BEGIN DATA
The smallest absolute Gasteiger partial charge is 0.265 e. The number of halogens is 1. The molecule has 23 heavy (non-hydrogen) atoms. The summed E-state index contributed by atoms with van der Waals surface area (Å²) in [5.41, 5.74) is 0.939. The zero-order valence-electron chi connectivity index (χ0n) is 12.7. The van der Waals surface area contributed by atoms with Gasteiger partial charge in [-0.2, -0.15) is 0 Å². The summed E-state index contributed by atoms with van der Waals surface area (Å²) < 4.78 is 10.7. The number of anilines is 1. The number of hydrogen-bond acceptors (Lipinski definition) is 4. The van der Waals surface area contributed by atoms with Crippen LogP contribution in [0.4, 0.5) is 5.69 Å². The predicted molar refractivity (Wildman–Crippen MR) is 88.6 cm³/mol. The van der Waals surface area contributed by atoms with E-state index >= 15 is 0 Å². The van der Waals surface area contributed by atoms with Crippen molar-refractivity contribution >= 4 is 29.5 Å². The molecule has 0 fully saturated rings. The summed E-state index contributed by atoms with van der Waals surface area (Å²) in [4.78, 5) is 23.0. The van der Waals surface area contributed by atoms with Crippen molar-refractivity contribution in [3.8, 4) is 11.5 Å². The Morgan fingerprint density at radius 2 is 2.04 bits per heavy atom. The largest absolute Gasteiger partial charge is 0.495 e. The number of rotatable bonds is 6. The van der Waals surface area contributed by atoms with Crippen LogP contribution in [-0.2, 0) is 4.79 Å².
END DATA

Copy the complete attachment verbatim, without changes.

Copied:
The smallest absolute Gasteiger partial charge is 0.265 e. The number of halogens is 1. The molecule has 23 heavy (non-hydrogen) atoms. The summed E-state index contributed by atoms with van der Waals surface area (Å²) in [5.41, 5.74) is 0.939. The zero-order valence-electron chi connectivity index (χ0n) is 12.7. The van der Waals surface area contributed by atoms with Gasteiger partial charge in [-0.2, -0.15) is 0 Å². The summed E-state index contributed by atoms with van der Waals surface area (Å²) < 4.78 is 10.7. The number of anilines is 1. The number of hydrogen-bond acceptors (Lipinski definition) is 4. The van der Waals surface area contributed by atoms with Crippen LogP contribution in [0.4, 0.5) is 5.69 Å². The predicted molar refractivity (Wildman–Crippen MR) is 88.6 cm³/mol. The van der Waals surface area contributed by atoms with E-state index >= 15 is 0 Å². The van der Waals surface area contributed by atoms with Crippen molar-refractivity contribution >= 4 is 29.5 Å². The molecule has 0 fully saturated rings. The summed E-state index contributed by atoms with van der Waals surface area (Å²) in [4.78, 5) is 23.0. The van der Waals surface area contributed by atoms with Crippen molar-refractivity contribution in [3.8, 4) is 11.5 Å². The Morgan fingerprint density at radius 2 is 2.04 bits per heavy atom. The largest absolute Gasteiger partial charge is 0.495 e. The number of rotatable bonds is 6. The van der Waals surface area contributed by atoms with Crippen LogP contribution in [-0.2, 0) is 4.79 Å².